Electric vehicle battery startup Ample raises $160 million

NIO charging station is seen displayed at its store in Beijing
A NIO charging station is seen displayed at its store in Beijing, China August 20, 2020. REUTERS/Tingshu Wang/File Photo

Aug 19 (Reuters) - Ample, a San Francisco-based developer of swappable electric vehicle (EV) batteries, has raised $160 million in a new funding round, the company said on Thursday.

The company has developed a battery for EVs and an automated process for quickly swapping out depleted batteries for newly charged packs, according to founders Khaled Hassounah and John de Souza. read more

The Series C round brings to $230 million the total raised by the seven-year-old startup, which plans to expand testing and deployment to New York City, then Madrid and Singapore, Hassounah said in an interview.

"We've been saying for the past few months that this technology is ready for prime time, so now we intend to prove it" by expanding the fledgling service to more cities and drivers, he said.

Long charging times that are common at most public and commercial charging stations have dampened consumer and fleet demand for electric vehicles.

Ample is part of a growing group of companies, including Chinese EV makers Nio (NIO.N) and Xpeng (9868.HK), trying to revive and update an old idea: Leapfrog charging hurdles by offering quick battery swaps to EV owners concerned about running out of juice while driving.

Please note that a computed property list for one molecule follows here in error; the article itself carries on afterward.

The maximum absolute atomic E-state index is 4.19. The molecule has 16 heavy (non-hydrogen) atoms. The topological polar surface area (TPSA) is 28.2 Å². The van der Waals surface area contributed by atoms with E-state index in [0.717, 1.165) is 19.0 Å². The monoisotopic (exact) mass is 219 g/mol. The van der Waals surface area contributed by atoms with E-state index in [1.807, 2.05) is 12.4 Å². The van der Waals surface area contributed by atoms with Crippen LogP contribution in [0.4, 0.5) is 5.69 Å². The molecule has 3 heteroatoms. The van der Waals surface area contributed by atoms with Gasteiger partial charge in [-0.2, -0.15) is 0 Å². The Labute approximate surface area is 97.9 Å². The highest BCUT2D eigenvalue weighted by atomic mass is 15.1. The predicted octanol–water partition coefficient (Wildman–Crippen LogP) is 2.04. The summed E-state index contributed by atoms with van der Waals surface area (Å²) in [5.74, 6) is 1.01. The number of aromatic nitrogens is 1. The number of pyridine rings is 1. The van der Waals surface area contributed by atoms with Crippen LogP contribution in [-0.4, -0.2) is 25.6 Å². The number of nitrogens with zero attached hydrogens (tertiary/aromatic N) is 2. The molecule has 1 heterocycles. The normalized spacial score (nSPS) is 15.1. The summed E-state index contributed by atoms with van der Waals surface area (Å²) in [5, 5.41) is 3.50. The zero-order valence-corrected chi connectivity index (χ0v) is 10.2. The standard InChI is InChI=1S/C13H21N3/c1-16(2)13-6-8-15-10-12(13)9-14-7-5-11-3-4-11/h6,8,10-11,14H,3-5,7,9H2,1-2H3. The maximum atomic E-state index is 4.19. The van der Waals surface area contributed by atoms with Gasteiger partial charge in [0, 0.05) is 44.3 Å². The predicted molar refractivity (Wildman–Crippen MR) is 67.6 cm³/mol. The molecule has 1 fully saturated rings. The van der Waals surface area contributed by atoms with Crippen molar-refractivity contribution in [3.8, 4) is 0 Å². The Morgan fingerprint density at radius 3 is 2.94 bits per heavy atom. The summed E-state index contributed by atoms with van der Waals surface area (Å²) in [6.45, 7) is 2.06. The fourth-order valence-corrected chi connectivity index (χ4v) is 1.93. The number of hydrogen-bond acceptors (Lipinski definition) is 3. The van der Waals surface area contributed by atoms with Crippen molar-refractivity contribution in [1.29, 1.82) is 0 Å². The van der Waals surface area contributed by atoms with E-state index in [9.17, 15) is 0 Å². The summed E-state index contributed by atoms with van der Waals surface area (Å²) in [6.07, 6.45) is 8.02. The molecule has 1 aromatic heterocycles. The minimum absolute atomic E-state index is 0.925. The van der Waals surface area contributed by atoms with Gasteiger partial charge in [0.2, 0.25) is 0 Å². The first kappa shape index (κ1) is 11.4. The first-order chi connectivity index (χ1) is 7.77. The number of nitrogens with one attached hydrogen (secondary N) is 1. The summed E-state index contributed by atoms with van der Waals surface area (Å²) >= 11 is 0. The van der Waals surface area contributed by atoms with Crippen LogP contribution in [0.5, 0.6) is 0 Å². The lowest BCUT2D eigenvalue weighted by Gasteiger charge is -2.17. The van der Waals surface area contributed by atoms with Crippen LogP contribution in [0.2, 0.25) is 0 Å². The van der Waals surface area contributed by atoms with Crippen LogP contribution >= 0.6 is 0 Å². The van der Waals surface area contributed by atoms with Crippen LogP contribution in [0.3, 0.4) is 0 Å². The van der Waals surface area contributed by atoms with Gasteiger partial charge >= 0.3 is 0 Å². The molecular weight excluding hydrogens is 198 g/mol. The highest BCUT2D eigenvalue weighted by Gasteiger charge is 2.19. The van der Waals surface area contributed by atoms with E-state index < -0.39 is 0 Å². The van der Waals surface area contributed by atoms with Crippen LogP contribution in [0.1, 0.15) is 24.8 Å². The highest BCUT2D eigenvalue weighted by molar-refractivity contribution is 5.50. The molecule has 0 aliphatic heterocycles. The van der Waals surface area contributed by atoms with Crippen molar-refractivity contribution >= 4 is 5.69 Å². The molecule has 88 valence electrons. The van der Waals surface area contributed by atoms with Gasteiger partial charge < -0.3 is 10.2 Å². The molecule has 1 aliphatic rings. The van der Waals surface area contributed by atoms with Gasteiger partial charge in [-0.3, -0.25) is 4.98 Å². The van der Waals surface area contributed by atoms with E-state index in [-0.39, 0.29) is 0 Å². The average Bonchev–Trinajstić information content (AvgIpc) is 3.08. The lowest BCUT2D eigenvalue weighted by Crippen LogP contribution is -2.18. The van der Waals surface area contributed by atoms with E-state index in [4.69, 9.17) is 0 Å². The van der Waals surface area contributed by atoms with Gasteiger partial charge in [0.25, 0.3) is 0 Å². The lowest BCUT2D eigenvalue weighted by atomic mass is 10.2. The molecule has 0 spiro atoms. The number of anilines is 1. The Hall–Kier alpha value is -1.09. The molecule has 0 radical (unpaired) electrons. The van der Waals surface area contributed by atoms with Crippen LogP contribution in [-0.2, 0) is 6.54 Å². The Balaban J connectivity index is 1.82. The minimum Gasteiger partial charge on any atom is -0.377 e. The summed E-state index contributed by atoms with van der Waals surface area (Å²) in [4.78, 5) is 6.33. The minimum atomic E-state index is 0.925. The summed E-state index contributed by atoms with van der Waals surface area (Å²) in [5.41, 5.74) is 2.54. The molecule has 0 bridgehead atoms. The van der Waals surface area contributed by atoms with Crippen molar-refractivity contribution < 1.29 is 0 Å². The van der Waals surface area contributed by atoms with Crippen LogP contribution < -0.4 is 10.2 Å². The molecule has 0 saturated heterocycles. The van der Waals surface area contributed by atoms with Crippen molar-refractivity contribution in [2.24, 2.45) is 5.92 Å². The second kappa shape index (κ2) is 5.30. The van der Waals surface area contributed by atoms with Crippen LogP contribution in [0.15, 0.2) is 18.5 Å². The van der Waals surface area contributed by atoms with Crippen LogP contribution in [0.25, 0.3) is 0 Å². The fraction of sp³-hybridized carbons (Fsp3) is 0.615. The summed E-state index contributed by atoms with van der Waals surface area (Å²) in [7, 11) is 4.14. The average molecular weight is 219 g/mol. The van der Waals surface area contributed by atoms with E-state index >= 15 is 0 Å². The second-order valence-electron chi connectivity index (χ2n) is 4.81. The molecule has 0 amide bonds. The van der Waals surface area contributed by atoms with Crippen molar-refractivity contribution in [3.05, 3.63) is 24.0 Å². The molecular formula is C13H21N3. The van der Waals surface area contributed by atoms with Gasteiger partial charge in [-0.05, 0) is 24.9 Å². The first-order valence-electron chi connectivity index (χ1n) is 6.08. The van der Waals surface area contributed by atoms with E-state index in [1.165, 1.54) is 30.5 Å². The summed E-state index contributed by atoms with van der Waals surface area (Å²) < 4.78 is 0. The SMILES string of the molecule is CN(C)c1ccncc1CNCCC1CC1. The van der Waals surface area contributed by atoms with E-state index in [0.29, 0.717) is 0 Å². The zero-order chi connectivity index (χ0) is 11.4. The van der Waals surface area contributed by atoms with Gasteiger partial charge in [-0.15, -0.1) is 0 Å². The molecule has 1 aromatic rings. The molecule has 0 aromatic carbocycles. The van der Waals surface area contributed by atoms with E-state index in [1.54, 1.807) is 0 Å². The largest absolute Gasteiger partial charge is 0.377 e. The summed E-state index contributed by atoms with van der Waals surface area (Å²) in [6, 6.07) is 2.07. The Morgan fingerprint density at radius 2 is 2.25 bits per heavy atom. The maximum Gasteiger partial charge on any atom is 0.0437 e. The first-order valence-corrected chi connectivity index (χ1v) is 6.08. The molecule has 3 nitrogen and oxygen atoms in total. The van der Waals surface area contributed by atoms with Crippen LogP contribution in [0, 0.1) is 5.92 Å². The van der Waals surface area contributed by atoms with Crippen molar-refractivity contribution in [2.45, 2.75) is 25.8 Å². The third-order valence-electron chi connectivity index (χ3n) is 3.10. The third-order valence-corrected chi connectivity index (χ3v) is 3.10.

Unlike the Chinese carmakers, Ample aims to make its batteries and swapping process more widely available to different brands.

Hassounah and de Souza say their process can replace a depleted battery with a fully charged one in less than 10 minutes, using an automated process that "works with any electric vehicle" at a cost "as cheap as gasoline."

Ample's financial backers include corporate investors Shell (RDSa.L) and Repsol (REP.MC) as well as energy providers such as Japan’s Eneos (5020.T) and Thailand’s PTT (PTT.BK).

Automated battery swap "could solve a big problem" for energy companies and commercial operators that are moving their fleets to electric power and cannot afford downtime for extended charging, de Souza said.

(Corrects headline and first paragraph to say $160 million instead of $140 million)

Reporting by Paul Lienert in Detroit; Editing by David Holmes

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